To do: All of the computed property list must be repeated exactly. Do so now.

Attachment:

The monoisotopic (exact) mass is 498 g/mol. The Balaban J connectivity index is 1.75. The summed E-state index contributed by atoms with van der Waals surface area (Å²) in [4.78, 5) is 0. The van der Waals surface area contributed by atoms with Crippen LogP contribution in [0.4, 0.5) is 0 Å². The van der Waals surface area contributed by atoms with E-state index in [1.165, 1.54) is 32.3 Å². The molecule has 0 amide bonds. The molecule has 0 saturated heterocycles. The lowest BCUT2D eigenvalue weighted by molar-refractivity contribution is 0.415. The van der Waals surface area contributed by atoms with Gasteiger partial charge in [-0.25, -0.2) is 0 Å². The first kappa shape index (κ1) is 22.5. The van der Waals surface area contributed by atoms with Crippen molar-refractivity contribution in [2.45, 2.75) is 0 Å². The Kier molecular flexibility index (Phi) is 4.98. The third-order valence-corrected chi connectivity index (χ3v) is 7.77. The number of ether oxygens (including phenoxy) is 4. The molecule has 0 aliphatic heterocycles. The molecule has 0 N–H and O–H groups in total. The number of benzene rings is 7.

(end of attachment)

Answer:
The monoisotopic (exact) mass is 498 g/mol. The Balaban J connectivity index is 1.75. The summed E-state index contributed by atoms with van der Waals surface area (Å²) in [4.78, 5) is 0. The van der Waals surface area contributed by atoms with Crippen LogP contribution in [0.4, 0.5) is 0 Å². The van der Waals surface area contributed by atoms with E-state index in [1.165, 1.54) is 32.3 Å². The molecule has 0 amide bonds. The molecule has 0 saturated heterocycles. The lowest BCUT2D eigenvalue weighted by molar-refractivity contribution is 0.415. The van der Waals surface area contributed by atoms with Gasteiger partial charge in [-0.25, -0.2) is 0 Å². The first kappa shape index (κ1) is 22.5. The van der Waals surface area contributed by atoms with Crippen molar-refractivity contribution in [2.45, 2.75) is 0 Å². The Kier molecular flexibility index (Phi) is 4.98. The third-order valence-corrected chi connectivity index (χ3v) is 7.77. The number of ether oxygens (including phenoxy) is 4. The molecule has 0 aliphatic heterocycles. The molecule has 0 N–H and O–H groups in total. The number of benzene rings is 7.